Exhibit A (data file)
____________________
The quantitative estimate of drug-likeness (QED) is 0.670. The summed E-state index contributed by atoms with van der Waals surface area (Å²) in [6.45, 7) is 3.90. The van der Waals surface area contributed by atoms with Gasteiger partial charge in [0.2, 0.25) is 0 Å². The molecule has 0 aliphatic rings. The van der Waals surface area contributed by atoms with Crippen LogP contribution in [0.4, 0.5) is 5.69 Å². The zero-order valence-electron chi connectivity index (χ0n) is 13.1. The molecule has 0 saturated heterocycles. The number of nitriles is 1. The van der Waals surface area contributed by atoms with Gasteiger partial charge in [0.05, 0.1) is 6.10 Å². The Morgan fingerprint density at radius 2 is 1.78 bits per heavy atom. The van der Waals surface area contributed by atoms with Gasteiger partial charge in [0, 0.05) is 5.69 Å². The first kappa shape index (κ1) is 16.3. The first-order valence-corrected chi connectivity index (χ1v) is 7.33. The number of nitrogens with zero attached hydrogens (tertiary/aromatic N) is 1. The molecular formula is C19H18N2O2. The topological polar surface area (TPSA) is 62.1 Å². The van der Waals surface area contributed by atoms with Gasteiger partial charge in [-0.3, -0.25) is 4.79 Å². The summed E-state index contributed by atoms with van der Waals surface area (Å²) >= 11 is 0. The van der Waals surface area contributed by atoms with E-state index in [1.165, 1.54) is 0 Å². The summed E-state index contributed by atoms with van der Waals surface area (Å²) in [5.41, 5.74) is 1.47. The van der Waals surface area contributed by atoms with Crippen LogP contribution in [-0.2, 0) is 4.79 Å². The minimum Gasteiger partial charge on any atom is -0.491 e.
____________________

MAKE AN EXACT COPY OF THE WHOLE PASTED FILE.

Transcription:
The quantitative estimate of drug-likeness (QED) is 0.670. The summed E-state index contributed by atoms with van der Waals surface area (Å²) in [6.45, 7) is 3.90. The van der Waals surface area contributed by atoms with Gasteiger partial charge in [0.2, 0.25) is 0 Å². The molecule has 0 aliphatic rings. The van der Waals surface area contributed by atoms with Crippen LogP contribution in [0.4, 0.5) is 5.69 Å². The zero-order valence-electron chi connectivity index (χ0n) is 13.1. The molecule has 0 saturated heterocycles. The number of nitriles is 1. The van der Waals surface area contributed by atoms with Gasteiger partial charge in [0.05, 0.1) is 6.10 Å². The Morgan fingerprint density at radius 2 is 1.78 bits per heavy atom. The van der Waals surface area contributed by atoms with Gasteiger partial charge in [0, 0.05) is 5.69 Å². The first kappa shape index (κ1) is 16.3. The first-order valence-corrected chi connectivity index (χ1v) is 7.33. The number of nitrogens with zero attached hydrogens (tertiary/aromatic N) is 1. The molecular formula is C19H18N2O2. The topological polar surface area (TPSA) is 62.1 Å². The van der Waals surface area contributed by atoms with Gasteiger partial charge in [-0.3, -0.25) is 4.79 Å². The summed E-state index contributed by atoms with van der Waals surface area (Å²) >= 11 is 0. The van der Waals surface area contributed by atoms with E-state index in [1.165, 1.54) is 0 Å². The summed E-state index contributed by atoms with van der Waals surface area (Å²) in [5.41, 5.74) is 1.47. The van der Waals surface area contributed by atoms with Crippen LogP contribution in [-0.2, 0) is 4.79 Å². The minimum Gasteiger partial charge on any atom is -0.491 e.